That’s the thing about this book: it is the fever dream of a comic book nerd who grew up loving and consuming comic books, and has now made his living out of his lifelong obsession. He is also mocking himself and people like him who devote themselves to comic books (the finale sees Dave berating himself for his comic-book obsession: ‘fucking comic books’, ‘What a waste of a life’, ‘all this useless, pointless superhero information’, before having a rather trite dream sequence of his parents that reaffirms his love of comic books and helps him out), while at the same time giving the main characters a happy ending because faith in comic books deserves to be rewarded (even his friend Todd survives, even though all other members of Justice Forever are slaughtered).

As long as you can keep this in mind while reading this book, you can find things to enjoy: the ridiculously over-the-top violence, the exciting finale of the last issue, a total commitment to the craziness of the world in which the characters live. Millar knows how to craft a story and Romita Jr knows how to illustrate one, even if his children have a slight oddness to their physiques (a geeky aside: you could make a connection between this book and the original ‘world outside your window’ superhero universe of Marvel’s New Universe, where the superheroes reference our comic books, via Romita Jr’s art on the lead title in that comics line, Starbrand, although I might be stretching it a bit; his work in this book isn’t like the smoother lines of his artwork back then, or even his Daredevil work with Ann Nocenti, the milieu of which has more in common with Kick-Ass, with the emphasis on organised criminal gangs and the colourful costumed characters thrown into the mix). I still find it odd seeing Romita Jr drawing teenagers having sex or a teenage girl slicing off the top half of a gangster’s head with a samurai sword, but that’s just because I’ve seen his artwork on mainstream comic books for 30 years; he seems to be enjoying himself while drawing this crazy violence, and he hasn’t lost his storytelling skills in the change from PG to R.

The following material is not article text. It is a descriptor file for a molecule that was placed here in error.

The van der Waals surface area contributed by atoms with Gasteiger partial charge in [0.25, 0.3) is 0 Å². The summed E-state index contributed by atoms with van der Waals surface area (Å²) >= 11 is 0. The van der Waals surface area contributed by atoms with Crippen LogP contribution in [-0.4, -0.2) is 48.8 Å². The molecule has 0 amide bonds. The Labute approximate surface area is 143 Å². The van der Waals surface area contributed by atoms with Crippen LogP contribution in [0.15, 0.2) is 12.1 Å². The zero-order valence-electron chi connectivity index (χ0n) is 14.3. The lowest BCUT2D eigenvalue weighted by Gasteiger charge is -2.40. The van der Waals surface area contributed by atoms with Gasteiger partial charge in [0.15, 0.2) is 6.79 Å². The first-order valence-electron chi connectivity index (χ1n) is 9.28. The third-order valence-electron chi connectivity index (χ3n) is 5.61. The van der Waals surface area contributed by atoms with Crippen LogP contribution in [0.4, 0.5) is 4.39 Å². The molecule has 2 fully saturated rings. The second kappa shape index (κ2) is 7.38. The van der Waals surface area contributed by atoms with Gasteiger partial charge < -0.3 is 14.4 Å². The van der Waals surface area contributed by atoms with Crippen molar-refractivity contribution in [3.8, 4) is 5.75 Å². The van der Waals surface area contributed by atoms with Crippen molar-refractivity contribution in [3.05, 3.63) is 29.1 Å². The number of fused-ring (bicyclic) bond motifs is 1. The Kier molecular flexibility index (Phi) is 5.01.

Kick-Ass 3 sees a fitting end to the trilogy (well, four books with the Hit-Girl mini-series acting as a bridging book between Kick-Ass and Kick-Ass 2), in keeping with the excessively violent tone and the wish-fulfilment story of a teenage boy who loved comics and thought he could become like his heroes by putting on a costume and doing some press-ups, and the teenage girl who’d been raised to be a homicidal vigilante. It’s exactly the sort of story that fits with modern comic books, and it does it with gusto and skill. Personally, I didn’t like it and wouldn’t recommend it, but I can see its value.

Disclosure: this book was provided for review purposes.